[quote:be2faf860b]
In terms of more references, I can do that, but not today.

have you read the "introductory" work to this - Lewis Schenck's book? You should get it. It would be of help. [/quote:be2faf860b]
I'll look into this book. You pointed out in your catechism that Schenk quotes Hodge supporting presumptive regeneration, but there is no source from Hodge noted. Where is Schenk quoting from?

And perhaps Wayne, you could also add some some input here because you stated you do not hold to PR and yet hold to Hodges position. I also read through Hodges ST on infant baptism and I don't see where he teaches presumptive regeneration. So we have a conflict over what Hodge was teaching too.
 

Scott Bushey

Puritanboard Commissioner
Patrick writes:
"I take it to mean that we baptize children, not to make them covenant members, but because they already are covenant members. But that doesn't mean they are regenerate yet. They have been promised salvation certainly."

S: Who has promised? Does God fulfill His promises? Is it God or men who is faithful?


"They don't tie the efficacy of the sacrament to the time of it's administration. But that doesn't mean the infants are presumed regenerate.

S: The efficacy is in Gods promise, not the administration. The children are viewed as being IN covenant w/ God. What was the promise in relation to being in covenant? "I will be a God to you and your children". It has been asked many times before, what was the depth of the promise when God says to Abraham, "I will be a God to you and your children"?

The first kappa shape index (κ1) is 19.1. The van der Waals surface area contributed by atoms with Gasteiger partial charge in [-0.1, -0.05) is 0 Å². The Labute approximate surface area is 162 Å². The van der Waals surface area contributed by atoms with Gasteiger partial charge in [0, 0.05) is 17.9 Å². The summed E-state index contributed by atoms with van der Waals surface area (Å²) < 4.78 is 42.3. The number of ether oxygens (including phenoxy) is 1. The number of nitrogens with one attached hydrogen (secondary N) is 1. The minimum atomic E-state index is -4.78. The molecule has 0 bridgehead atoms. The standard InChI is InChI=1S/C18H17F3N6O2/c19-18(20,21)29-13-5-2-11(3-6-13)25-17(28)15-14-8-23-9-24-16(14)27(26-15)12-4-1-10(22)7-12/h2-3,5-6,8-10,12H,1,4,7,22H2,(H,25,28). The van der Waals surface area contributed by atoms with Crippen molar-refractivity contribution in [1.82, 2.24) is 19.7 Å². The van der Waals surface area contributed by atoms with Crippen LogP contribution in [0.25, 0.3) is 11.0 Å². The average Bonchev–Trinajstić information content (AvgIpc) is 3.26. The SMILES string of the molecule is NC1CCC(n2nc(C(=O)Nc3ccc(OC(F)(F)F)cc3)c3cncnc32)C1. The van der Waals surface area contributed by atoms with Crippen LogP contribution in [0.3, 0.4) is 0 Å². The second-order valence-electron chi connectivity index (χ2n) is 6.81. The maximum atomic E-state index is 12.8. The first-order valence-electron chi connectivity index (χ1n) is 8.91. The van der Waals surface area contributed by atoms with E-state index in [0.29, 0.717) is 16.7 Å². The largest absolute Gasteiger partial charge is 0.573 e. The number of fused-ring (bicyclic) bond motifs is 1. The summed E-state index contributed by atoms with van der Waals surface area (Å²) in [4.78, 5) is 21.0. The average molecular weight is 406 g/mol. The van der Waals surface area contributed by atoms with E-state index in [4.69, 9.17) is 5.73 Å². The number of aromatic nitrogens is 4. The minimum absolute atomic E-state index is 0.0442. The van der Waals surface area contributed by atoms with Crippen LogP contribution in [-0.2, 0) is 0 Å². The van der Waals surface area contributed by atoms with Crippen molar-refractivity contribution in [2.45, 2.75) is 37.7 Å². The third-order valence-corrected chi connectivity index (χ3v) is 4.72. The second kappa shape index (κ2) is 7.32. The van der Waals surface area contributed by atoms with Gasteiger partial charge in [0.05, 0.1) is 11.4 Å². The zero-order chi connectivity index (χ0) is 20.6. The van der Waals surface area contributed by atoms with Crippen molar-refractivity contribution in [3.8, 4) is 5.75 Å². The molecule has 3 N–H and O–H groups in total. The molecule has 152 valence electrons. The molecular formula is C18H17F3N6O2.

P: They are baptized because the promise is made to them as well, by virtue of their believing parents. They are brought into the church as visible members because of their parents faith, until they can give their own profession of faith when they come to years of discretion. "

S: Pat, this type of thinking is, as Matt states, "Neo-Presbyterian", or baptistic in practice. My opinion is that this type of thinking also borders upon semi-Pelagianism; we want to see a work or we won't believe. This is part of the problem. An excellent book I am reading is by Horace Bushnell, "Christian Nurture". In the book, Bushnell implies that believers should never refer to their children as any less than children of God. They should not be compared w/ the pagan's child who lives up the street. They should be encouraged and corrected with statements like, "You are a Chrisitian, is that becoming of a child of God?"